The focus of both was triage — trying to stop a nightmare situation from spiraling even more out of control — and included ideas like providing support for people who are already addicted to opioids, doing a better job at preventing overdoses, and better tracking patients who are drug seekers.
All are great ideas. When your house is on fire, your first step should be to run outside and find a bucket of water.
However, then what?
America’s “house fire” didn’t accidentally start on its own. There was a spark at its center. Unless we talk about that spark too, new fires are going to erupt.
Our pain epidemic
The pharmaceutical industry and health care professionals didn’t create the opioid epidemic by producing and prescribing medications for allergies or heartburn. They created it by producing and prescribing medications for pain.
Those medications weren’t given to a few thousand people, but to hundreds of thousands who were (and still are) showing up in doctor’s offices in so much pain they’re unable to live their lives.
That is where this problem started.
One of the reasons why we have an opioid epidemic in the United Sates is because we have a pain one…and no one wants to talk about it.
I recently wrote a book about chronic pain and how to recover from it without relying on opioids. The response from the media was, “Meh. Maybe we’ll cover it when someone famous ODs.”
Apparently, dying from opioids is hot news. The pain that compels you to take those opioids? Not so much.
That’s a shame. Because our pain problem isn’t getting any better, mostly because people in positions of power either aren’t addressing it or are only addressing it in relation to the opioids used to treat it.
For example, here’s Secretary of Health and Human Services, Tom Price’s big plan for treating pain from a press briefing earlier this month…
And then, finally, how do we treat pain in this nation? As a formerly practicing physician — orthopedic surgeon — I know that physicians and other providers have oftentimes sensed that there is an incentive to provide narcotic medication. And we need to do all that we can to make certain that, yes, people are provided appropriate narcotic medication when necessary, but no more than necessary.
Apparently the way to treat pain is with medication, (which is, in reality, only part of the solution) but not too much medication, (whatever that means).
If that means reducing a patient’s current medication, then what? What kind of support do we offer them for the pain that remains? (You know, when “not too much” ends up being “not quite enough?”)
No one wants to talk about that either.
There is no other safety net
There is an assumption that, in the absence of opioids, people in pain can use “other stuff” to get better. What no one ever mentions is that this “other stuff” doesn’t really exist.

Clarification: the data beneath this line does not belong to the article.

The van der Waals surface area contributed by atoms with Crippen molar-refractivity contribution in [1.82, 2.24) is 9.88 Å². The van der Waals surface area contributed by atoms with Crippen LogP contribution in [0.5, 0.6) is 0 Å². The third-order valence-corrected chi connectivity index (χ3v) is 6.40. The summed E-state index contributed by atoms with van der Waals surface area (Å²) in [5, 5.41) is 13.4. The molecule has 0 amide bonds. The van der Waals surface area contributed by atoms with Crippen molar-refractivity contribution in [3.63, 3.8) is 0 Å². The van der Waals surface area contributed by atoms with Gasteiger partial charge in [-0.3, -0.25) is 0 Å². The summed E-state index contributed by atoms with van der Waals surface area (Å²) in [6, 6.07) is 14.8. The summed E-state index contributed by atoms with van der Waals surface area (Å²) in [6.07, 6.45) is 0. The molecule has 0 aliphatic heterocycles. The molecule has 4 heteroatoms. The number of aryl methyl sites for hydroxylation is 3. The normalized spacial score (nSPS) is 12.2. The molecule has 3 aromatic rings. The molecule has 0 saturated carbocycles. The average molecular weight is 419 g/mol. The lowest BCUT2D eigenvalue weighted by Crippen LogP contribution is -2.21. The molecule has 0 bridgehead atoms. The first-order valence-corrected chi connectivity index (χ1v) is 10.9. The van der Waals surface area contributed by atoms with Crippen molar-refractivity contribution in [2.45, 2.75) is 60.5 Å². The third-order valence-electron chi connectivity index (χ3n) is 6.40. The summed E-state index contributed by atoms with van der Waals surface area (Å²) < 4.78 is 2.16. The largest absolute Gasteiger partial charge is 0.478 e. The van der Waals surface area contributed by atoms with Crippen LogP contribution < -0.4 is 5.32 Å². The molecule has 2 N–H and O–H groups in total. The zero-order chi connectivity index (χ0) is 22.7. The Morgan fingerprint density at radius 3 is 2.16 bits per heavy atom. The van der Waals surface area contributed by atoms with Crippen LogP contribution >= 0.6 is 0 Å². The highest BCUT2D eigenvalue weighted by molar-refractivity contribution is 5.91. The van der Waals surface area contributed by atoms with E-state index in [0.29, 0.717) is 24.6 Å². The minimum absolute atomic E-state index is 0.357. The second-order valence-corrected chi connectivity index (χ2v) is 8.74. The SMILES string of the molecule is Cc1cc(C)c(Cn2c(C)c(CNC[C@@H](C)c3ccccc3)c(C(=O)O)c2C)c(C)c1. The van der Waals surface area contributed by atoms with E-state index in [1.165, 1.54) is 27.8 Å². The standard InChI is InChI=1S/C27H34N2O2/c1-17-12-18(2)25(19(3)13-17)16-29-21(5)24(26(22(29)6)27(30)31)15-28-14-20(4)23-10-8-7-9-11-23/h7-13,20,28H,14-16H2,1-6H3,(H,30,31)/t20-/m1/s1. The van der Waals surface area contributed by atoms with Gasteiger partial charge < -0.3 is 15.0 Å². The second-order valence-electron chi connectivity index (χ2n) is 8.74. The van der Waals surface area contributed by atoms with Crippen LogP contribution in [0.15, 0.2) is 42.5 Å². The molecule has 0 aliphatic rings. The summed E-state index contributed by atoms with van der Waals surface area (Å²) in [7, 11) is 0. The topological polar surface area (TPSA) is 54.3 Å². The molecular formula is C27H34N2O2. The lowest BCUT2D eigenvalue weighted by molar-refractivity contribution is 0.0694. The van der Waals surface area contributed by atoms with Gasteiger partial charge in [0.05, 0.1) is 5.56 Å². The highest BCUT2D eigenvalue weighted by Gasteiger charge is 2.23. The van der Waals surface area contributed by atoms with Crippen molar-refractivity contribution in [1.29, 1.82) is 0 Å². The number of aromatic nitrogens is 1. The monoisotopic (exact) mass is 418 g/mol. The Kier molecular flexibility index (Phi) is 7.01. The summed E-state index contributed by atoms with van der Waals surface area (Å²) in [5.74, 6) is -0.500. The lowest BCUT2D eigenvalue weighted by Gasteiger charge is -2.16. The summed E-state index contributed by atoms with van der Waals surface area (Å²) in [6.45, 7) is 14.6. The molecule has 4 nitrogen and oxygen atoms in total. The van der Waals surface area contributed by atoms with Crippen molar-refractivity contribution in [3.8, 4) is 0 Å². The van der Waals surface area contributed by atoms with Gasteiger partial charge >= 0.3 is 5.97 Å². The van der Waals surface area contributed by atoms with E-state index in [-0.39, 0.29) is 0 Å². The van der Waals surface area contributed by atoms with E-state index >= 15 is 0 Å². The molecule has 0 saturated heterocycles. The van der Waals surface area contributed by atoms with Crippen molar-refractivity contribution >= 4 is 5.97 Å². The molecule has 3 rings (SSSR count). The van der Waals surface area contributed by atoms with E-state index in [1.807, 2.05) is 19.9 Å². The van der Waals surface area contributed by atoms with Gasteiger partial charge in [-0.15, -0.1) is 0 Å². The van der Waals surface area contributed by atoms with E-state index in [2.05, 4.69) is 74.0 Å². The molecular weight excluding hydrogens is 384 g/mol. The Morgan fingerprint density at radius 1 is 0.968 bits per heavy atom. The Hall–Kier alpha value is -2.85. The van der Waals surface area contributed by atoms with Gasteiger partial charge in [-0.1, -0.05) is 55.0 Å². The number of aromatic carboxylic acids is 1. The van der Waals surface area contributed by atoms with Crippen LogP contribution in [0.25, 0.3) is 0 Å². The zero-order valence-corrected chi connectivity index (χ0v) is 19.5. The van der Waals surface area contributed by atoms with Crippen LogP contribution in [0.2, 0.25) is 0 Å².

As it says in the opioid commission’s report, “this crisis began in our nation’s health care system.” We used to have more clinics in the United States that took a multidisciplinary approach to pain management, but we closed many of them after opioids hit the market. We also stopped educating doctors on how to treat pain without the use of these drugs.
Basically, over the past few decades, we dismantled much of our infrastructure for treating pain, thereby creating a system in which opioids were people’s only safety net.
If we take that safety net away, we need to be clear that there is currently nothing with which to replace it.
- Medical marijuana remains illegal or ridiculously hard to obtain in most states.
- Insurance often does not cover non-drug therapies like acupuncture, chiropractic, or massage.
- Doctors often lack the training and expertise to give advice on non-traditional treatment options like hypnosis, biofeedback, EMDR, or meditation. When they do, there’s usually no guidance on how, when, where, how much, or how often to do these things.
- People with chronic pain/injuries/conditions often require special attention or accommodations for pain-relieving exercise programs like yoga, Pilates, water therapy, or strength training. As a result, the classes they attend are often harder to find and/or afford.
Replacing the pain safety net won’t require us to fix one of these options, but ALL of them. Because alone, none of these options are as powerful as opioids, but combined (and also incorporating mental health care and support) they are even more effective in recovering from chronic pain than opioids alone.
The problem is, that kind of multidisciplinary approach to pain management takes a ton of resilience and resources, both of which people in pain have in short supply. They’ll need help to pull it off.
The National Pain Strategy
Thankfully help is out there.
In 2010 the National Institutes of Health (NIH) contracted with the Institute of Medicine (IOM) to study pain and come up with ideas to help people recover from it. The result was the creation of a National Pain Strategy.
The strategy was a good first step. However, it’s one we haven’t finished taking.
The National Pain Strategy is going to take time to implement and some of its recommendations are currently getting more attention than others. (Why address complex long term changes to our health care system when you can just declare war on opioids and win votes and headlines instead?)
Whether we are able to follow through on all of the strategy’s recommendations or not, at the very least we must start talking more about the needs of people with pain. Because just focusing on stopping the flow of drugs without addressing why people needed those drugs in the first place is punishing people in pain.
Eliminating opioids may help us put out a fire, but it’s also going to leave hundreds of thousands of people burned.